Lebron answers that by extracting a collection of “radical lessons” from eight black thinkers. Through Douglass and Ida B. Wells, an anti-lynching crusader, he highlights the power of forcing Americans to face the gulf between their stated ideals and their brutal treatment of blacks (lesson: shameful publicity). He analyzes how Langston Hughes and Zora Neale Hurston changed perceptions of African-Americans through literature that revealed the richness of black culture (lesson: countercolonization of the white imagination). To get at issues of gender and sexuality, he focuses on Anna Julia Cooper, a civic and educational leader who saw the improved position of black women as central to the betterment of her race, and Audre Lorde, a lesbian poet who stressed the importance of embracing one’s full identity (lesson: unconditional self-possession).

Lebron pits the thinkers he admires against four black public intellectuals whose ideas he opposes: Thomas Sowell, Randall Kennedy, Glenn Loury, and John McWhorter. In Lebron’s view, they have absorbed the wrong lessons of “white liberalism,” by which he means the idea of rugged individualism. They have perverted that notion into an insidious black conservatism that says African-Americans need to look for the source of their woes apart from whites.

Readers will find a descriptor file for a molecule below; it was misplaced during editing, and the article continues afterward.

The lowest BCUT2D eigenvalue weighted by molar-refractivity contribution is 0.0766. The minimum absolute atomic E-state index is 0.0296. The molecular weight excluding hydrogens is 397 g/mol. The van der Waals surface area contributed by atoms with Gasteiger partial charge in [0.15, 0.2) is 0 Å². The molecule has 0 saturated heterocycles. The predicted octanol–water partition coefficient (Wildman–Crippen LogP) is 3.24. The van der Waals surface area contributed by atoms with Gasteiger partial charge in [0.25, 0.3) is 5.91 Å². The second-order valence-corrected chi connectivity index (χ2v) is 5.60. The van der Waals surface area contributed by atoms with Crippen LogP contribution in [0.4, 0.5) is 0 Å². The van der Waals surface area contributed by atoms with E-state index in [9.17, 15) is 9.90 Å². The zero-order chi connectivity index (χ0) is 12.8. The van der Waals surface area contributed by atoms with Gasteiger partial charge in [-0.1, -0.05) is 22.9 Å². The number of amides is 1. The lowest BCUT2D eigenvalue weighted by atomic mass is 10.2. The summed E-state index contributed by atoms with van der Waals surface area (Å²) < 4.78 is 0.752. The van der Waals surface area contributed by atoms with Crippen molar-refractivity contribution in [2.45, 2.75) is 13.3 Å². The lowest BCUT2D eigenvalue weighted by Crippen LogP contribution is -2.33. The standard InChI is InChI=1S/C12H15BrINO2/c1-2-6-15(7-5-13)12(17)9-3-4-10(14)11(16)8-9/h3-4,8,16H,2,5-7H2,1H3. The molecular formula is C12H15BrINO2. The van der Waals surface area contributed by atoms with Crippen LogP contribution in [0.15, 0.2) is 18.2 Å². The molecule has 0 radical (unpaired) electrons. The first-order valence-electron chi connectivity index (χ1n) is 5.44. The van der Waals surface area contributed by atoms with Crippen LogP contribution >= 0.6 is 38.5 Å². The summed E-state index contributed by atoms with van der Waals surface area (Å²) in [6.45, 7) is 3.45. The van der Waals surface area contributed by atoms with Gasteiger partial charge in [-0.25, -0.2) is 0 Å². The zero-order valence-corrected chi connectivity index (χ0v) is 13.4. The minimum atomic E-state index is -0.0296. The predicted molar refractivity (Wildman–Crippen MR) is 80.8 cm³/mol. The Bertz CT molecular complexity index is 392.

Read the entire piece here.

Glenn Beck Has a Change of Heart

beckI am glad to see this.  Some combination of Michelle Obama, Barack Obama, Donald Trump’s craziness, and Black Lives Matter has apparently changed Glenn Beck for the better.  Or at least that is what The New Yorker is reporting.

Here is a taste: